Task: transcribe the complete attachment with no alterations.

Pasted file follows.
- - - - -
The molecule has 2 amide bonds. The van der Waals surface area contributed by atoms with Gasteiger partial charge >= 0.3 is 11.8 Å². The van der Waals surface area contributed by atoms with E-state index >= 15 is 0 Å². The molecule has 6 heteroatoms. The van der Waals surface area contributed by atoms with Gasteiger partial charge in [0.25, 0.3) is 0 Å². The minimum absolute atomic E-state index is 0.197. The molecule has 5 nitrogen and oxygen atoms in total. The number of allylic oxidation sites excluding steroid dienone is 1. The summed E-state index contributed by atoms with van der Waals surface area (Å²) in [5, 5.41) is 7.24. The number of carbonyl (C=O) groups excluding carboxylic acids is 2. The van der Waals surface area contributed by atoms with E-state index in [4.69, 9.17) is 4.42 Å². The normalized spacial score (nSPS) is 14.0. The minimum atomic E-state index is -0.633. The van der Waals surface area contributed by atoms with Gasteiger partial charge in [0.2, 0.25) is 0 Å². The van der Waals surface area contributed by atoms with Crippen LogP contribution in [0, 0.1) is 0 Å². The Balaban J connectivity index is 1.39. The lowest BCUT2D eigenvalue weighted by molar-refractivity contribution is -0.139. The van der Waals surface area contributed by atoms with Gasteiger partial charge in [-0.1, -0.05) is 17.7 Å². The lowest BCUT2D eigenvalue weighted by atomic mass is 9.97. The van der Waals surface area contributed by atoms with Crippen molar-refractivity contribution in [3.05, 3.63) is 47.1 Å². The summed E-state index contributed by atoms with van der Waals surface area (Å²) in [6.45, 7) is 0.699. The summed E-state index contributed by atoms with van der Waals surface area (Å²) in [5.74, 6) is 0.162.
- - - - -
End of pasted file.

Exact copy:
The molecule has 2 amide bonds. The van der Waals surface area contributed by atoms with Gasteiger partial charge >= 0.3 is 11.8 Å². The van der Waals surface area contributed by atoms with E-state index >= 15 is 0 Å². The molecule has 6 heteroatoms. The van der Waals surface area contributed by atoms with Gasteiger partial charge in [0.25, 0.3) is 0 Å². The minimum absolute atomic E-state index is 0.197. The molecule has 5 nitrogen and oxygen atoms in total. The number of allylic oxidation sites excluding steroid dienone is 1. The summed E-state index contributed by atoms with van der Waals surface area (Å²) in [5, 5.41) is 7.24. The number of carbonyl (C=O) groups excluding carboxylic acids is 2. The van der Waals surface area contributed by atoms with E-state index in [4.69, 9.17) is 4.42 Å². The normalized spacial score (nSPS) is 14.0. The minimum atomic E-state index is -0.633. The van der Waals surface area contributed by atoms with Gasteiger partial charge in [0.2, 0.25) is 0 Å². The van der Waals surface area contributed by atoms with Crippen LogP contribution in [0, 0.1) is 0 Å². The Balaban J connectivity index is 1.39. The lowest BCUT2D eigenvalue weighted by molar-refractivity contribution is -0.139. The van der Waals surface area contributed by atoms with Gasteiger partial charge in [-0.1, -0.05) is 17.7 Å². The lowest BCUT2D eigenvalue weighted by atomic mass is 9.97. The van der Waals surface area contributed by atoms with Crippen molar-refractivity contribution in [3.05, 3.63) is 47.1 Å². The summed E-state index contributed by atoms with van der Waals surface area (Å²) in [6.45, 7) is 0.699. The summed E-state index contributed by atoms with van der Waals surface area (Å²) in [5.74, 6) is 0.162.